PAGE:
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The Olympic Scene

HERE IS TRULY A LIVING WILDERNESS nurtured by the ocean! The Olympic Mountains stand first in line against the moisture-filled Pacific winds. These winds, rising and cooling on the western slopes, drop 12 to 18 feet of rain and snow on forest and mountain each year. Two extraordinary conditions result—a temperate-climate rain forest and an abundance of permanent ice bodies at comparatively low altitude. Many rushing streams return the water from snow fields, glaciers, and forest slopes to the sea. A complete and endless circuit of water from ocean to land and back to the ocean may be observed from a single mountain vantage point. Within the span of human vision, one can hardly fail to notice a water cycle of this magnitude and completeness or to appreciate its great influence on the Olympic scene.

Olympic rocks tell of their having been formed of mud, sand, and lava, uplifted from the sea; they tell of earth disturbance that alternately submerged the land beneath the sea and elevated it into mountains. The rocks and the shape of the land also tell of colder climates, when ice from the north made almost a glacier island of the Olympic Mountains, and of mountain valley glaciers which sculptured the mountains during thousands of years. The rugged beauty of the Olympic high country, enhanced by scores of mountain lakes, bears testimony to the former presence of these extensive glaciers.

Bigleaf Maple

Only about 11,000 years have passed since the last wave of northern ice retreated and laid bare Olympic rocks. Since then the moist and gentle climate has favored the growth of plants and the development of soil. The present Olympic forests and flowering meadows are products of a succession of plant life from the first lichens and mosses that grew on Olympic rocks. Animals returned when the ice retreated. Plant eaters and meat eaters, large and small, throve in abundance. When primitive man came, he found the land and sea kindly. He easily obtained what he needed for food, clothing, and shelter without depleting the supply.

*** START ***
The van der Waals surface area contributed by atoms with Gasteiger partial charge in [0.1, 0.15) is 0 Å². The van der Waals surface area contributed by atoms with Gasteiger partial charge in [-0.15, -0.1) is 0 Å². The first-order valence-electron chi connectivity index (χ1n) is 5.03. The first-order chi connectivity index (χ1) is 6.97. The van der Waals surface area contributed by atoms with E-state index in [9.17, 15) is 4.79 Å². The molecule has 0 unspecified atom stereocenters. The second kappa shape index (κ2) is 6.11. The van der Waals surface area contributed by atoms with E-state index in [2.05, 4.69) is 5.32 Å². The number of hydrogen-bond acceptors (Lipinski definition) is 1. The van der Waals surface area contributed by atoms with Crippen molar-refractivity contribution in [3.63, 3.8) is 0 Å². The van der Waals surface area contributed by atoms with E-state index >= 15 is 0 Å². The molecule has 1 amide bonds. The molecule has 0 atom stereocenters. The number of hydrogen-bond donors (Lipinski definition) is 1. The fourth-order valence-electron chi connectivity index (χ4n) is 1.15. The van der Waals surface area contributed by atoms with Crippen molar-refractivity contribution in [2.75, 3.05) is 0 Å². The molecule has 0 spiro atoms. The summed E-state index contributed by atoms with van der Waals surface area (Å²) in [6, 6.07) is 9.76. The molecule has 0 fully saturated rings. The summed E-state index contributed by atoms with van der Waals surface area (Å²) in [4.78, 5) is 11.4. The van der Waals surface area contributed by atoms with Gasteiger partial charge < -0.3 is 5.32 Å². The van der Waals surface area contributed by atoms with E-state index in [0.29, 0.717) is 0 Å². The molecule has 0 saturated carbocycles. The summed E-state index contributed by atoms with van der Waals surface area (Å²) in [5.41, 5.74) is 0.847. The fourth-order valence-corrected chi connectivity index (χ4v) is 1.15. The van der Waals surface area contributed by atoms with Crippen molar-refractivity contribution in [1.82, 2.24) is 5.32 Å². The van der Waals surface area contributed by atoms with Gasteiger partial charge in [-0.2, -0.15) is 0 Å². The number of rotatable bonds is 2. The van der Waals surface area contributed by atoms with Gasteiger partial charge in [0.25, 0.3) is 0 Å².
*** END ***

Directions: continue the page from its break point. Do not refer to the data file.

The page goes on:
While most of the Northwest was being explored and settled by the white man during the 19th century, the bulk of the Olympic Peninsula remained virtually unknown. Its rugged mountains, dense forests, and isolation contributed to the delayed advance of modern civilization to this northwesternmost corner of our country. The Olympic Peninsula thus remained one of the last frontiers, and the park retains genuine wilderness quality, even to its boundaries which descend to sea level.

In this piece of original America the perceptive eye and mind will find a functioning model of Nature—a model of earth forces, climate, and life.

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Last Modified: Sat, Nov 4 2006 10:00:00 pm PST

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